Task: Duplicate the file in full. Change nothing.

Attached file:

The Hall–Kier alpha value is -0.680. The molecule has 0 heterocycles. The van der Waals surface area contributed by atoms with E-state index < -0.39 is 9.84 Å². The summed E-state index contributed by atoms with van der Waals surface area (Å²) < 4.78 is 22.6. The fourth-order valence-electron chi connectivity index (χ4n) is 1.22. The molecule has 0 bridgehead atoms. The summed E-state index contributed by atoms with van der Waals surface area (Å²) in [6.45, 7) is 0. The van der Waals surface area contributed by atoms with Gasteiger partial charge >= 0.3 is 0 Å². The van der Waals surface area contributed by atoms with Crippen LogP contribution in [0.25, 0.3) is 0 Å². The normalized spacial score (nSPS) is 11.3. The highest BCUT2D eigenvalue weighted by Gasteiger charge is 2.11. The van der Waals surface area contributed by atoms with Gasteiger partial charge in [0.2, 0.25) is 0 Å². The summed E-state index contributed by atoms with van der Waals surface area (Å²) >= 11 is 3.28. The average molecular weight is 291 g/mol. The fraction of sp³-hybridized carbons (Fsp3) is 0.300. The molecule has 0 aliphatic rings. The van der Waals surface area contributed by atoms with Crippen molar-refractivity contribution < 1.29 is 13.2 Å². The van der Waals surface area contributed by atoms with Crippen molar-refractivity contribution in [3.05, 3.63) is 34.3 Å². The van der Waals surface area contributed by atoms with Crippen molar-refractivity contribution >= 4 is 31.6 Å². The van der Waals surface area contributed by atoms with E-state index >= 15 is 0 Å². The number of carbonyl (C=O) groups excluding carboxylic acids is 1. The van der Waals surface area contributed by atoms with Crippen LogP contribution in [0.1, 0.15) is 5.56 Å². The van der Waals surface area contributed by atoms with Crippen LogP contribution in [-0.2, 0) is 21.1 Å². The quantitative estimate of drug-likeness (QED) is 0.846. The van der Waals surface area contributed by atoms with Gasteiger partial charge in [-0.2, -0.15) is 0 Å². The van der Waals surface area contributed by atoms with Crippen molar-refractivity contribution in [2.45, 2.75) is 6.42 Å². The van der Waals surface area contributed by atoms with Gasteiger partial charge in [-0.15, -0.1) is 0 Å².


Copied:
The Hall–Kier alpha value is -0.680. The molecule has 0 heterocycles. The van der Waals surface area contributed by atoms with E-state index < -0.39 is 9.84 Å². The summed E-state index contributed by atoms with van der Waals surface area (Å²) < 4.78 is 22.6. The fourth-order valence-electron chi connectivity index (χ4n) is 1.22. The molecule has 0 bridgehead atoms. The summed E-state index contributed by atoms with van der Waals surface area (Å²) in [6.45, 7) is 0. The van der Waals surface area contributed by atoms with Gasteiger partial charge >= 0.3 is 0 Å². The van der Waals surface area contributed by atoms with Crippen LogP contribution in [0.25, 0.3) is 0 Å². The normalized spacial score (nSPS) is 11.3. The highest BCUT2D eigenvalue weighted by Gasteiger charge is 2.11. The van der Waals surface area contributed by atoms with Gasteiger partial charge in [0.2, 0.25) is 0 Å². The summed E-state index contributed by atoms with van der Waals surface area (Å²) >= 11 is 3.28. The average molecular weight is 291 g/mol. The fraction of sp³-hybridized carbons (Fsp3) is 0.300. The molecule has 0 aliphatic rings. The van der Waals surface area contributed by atoms with Crippen molar-refractivity contribution < 1.29 is 13.2 Å². The van der Waals surface area contributed by atoms with Crippen molar-refractivity contribution in [3.05, 3.63) is 34.3 Å². The van der Waals surface area contributed by atoms with Crippen molar-refractivity contribution >= 4 is 31.6 Å². The van der Waals surface area contributed by atoms with E-state index >= 15 is 0 Å². The number of carbonyl (C=O) groups excluding carboxylic acids is 1. The van der Waals surface area contributed by atoms with Crippen LogP contribution in [0.1, 0.15) is 5.56 Å². The van der Waals surface area contributed by atoms with Crippen LogP contribution in [-0.2, 0) is 21.1 Å². The quantitative estimate of drug-likeness (QED) is 0.846. The van der Waals surface area contributed by atoms with Gasteiger partial charge in [-0.2, -0.15) is 0 Å². The van der Waals surface area contributed by atoms with Crippen molar-refractivity contribution in [2.45, 2.75) is 6.42 Å². The van der Waals surface area contributed by atoms with Gasteiger partial charge in [-0.15, -0.1) is 0 Å².